By Alleen Brown
By Maggie LaMaack
By CP Staff
By Jesse Marx
By Jesse Marx
By Maggie LaMaack
By Jake Rossen
Club Hip Hop was rocking, man. The floors actually used to vibrate.
Verb X, DJ: That place had a floor that danced with you. I mean, it jumped. You always felt like you were going to go through, and they were all like, dude, don't worry, just do your thing.
Travitron: Anywhere I could rent a place out, I'd put on a show. Sabathani, Lyndale Community Center, North Commons. I started giving parties at the Great Hall, at the U of M, and I was getting 700 kids there. I put myself through college doing that, from '81 to '86.
Disco T: The Coffman Union was so close to St. Paul that a show there kind of turned into a Minneapolis-St. Paul thing.
Sugar Tee, a.k.a. Terry Burks, MC: I believe my first performance with Travitron was at the Inner City Youth League. There were no women doing it at the time.
Travitron: Sugar Tee, she was one of the first female rappers. She was good. She was part of the TNT Breakout Crew, which was me, her, Mark Miller from Northern Lights, and Travis Mitchell. Terry was in high school.
Sugar Tee: I was 13. I was rapping about guys, probably. Just a little bit about me, and about how guys liked me. I called myself Sweet Tee at the time, so it was like: "I'm Sweet Tee and I'm five foot three/All the boys just look at me/Some say I'm cute, some say I'm fine/Some I rapped to, I blew their mind."
I teach fifth grade now, and I still show off for my students, because they think they can rap, too.
Freddy Fresh, DJ: It wasn't like rap music was on the radio. The record stores had barely started carrying it. The black community was hip because they had family in New York, Chicago, and Florida, and they would send mix tapes to each other. You had these 10-year-old kids with the hippest music in the world on cassette tapes.
Gage, promoter: At that time my family lived in Brooklyn Park, and that's funny, because that'd be a shameful thing to say as far as the whole street credibility thing goes. But keep in mind, Brooklyn Park has a lot of apartment complexes. Back in the '80s, with the welfare system in Minnesota and all the jobs that were available, you had families that were coming from California, New York, Chicago. And they were all coming to Brooklyn Park. There was this subculture of kids coming from all these different places in the country, and they would bring the fat laces, the Kangols. But because there was no place for black kids to hang out in Brooklyn Park, we would go to north Minneapolis where there was hip-hop parties being thrown by DJs like Rocket T, Ray Seville, and Lazy T.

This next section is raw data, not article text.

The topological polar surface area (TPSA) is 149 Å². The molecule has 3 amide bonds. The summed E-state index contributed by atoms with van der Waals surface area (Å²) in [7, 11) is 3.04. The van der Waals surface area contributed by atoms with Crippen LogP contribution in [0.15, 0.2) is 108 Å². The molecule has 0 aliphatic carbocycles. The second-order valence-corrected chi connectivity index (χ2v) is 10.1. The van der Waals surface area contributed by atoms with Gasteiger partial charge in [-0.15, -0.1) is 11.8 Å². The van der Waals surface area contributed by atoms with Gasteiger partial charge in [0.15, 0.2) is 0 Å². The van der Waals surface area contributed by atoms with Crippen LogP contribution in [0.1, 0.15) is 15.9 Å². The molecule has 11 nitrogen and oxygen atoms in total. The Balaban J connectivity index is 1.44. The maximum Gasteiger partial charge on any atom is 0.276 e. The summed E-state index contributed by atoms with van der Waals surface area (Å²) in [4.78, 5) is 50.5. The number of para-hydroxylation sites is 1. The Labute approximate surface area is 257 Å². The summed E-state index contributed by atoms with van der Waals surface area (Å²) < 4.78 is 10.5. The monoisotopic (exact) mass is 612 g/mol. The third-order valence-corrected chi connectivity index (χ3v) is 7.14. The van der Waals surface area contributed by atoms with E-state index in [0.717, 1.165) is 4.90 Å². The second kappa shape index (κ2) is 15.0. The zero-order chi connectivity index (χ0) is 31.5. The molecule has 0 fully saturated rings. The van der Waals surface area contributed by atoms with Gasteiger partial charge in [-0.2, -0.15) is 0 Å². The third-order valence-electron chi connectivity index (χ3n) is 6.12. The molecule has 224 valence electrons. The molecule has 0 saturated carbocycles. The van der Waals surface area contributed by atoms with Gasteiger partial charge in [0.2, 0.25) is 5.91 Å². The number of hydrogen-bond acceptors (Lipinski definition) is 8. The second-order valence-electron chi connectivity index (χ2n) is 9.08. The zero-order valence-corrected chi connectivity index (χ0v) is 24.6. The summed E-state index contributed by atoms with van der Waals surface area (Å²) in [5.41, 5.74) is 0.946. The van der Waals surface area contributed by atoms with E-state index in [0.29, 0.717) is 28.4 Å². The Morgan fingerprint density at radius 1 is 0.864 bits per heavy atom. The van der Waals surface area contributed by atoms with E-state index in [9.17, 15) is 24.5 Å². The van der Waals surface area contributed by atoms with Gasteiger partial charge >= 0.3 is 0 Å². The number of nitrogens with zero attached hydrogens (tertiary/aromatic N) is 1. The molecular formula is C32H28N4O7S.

Brother Jules: Clarky the Whop-Master was another one throwing parties over in St. Paul. His thing was, he would throw all the popular DJs' names on the flyer without their consent, so everybody would think that was the place to be. Then cats would be like, "Dude, you're DJing?" "No." "Well, your name is on the flyer in the 'hood." That was ingenious.
Disco T was notorious for renting hotel rooms and having concert-sized speakers in there, like 10 bass bins and high-mid cabinets for a little ballroom. The ceiling would be shaking. People would come out of there with white dust in their hair.
Disco T: Pretty soon the city was chopped up. I was probably labeled as a north side DJ. Tim Wilson was representing the south side. Whop-Master was representing St. Paul. And Travitron, he could go anywhere. He had humility. Whereas the rest of us probably got into fights.
LST: We actually always got along, but battles made money.
Verb X: Smokey D and Kid Delite, they were the first cats that would take routines off popular songs and commercials. There was this one St. Paul cat called MC Double D. He got them guys a couple times, man, and then they just came back. It was at the Electricians' Hall, packed crowd, and these cats were doing The Brady Bunch, but rapping on it, dude. I was like, damn, these motherfuckers came over to St. Paul to dis this cat in front of his own crowd. It was one of the best things I've ever seen.
Delite: It was basically a dis to the whole city of St. Paul: [to the tune of The Brady Bunch theme] "Here's a story/Of sucker MCs/Who be biting and reciting all the time/They were all punks/Trying to come together/So they could bite our rhymes."
Verb X: It was on a Sunday, too, so everybody went to school the next day talking about it, and I'm sure [Double D] got no peace about it.
Disco T: One time, I was DJing in St. Paul for a Whop-Master function. We rocked the crowd, and afterward we were loading up the gear outside. I put my stuff in the car and I looked up, and there's this guy in a wheelchair rolling around the corner, talking about "There they is! Get 'em!" Next thing you know there's 10 or 15 big-ass St. Paul guys walking around the corner. "Y'all from Minneapolis. What y'all want over here?"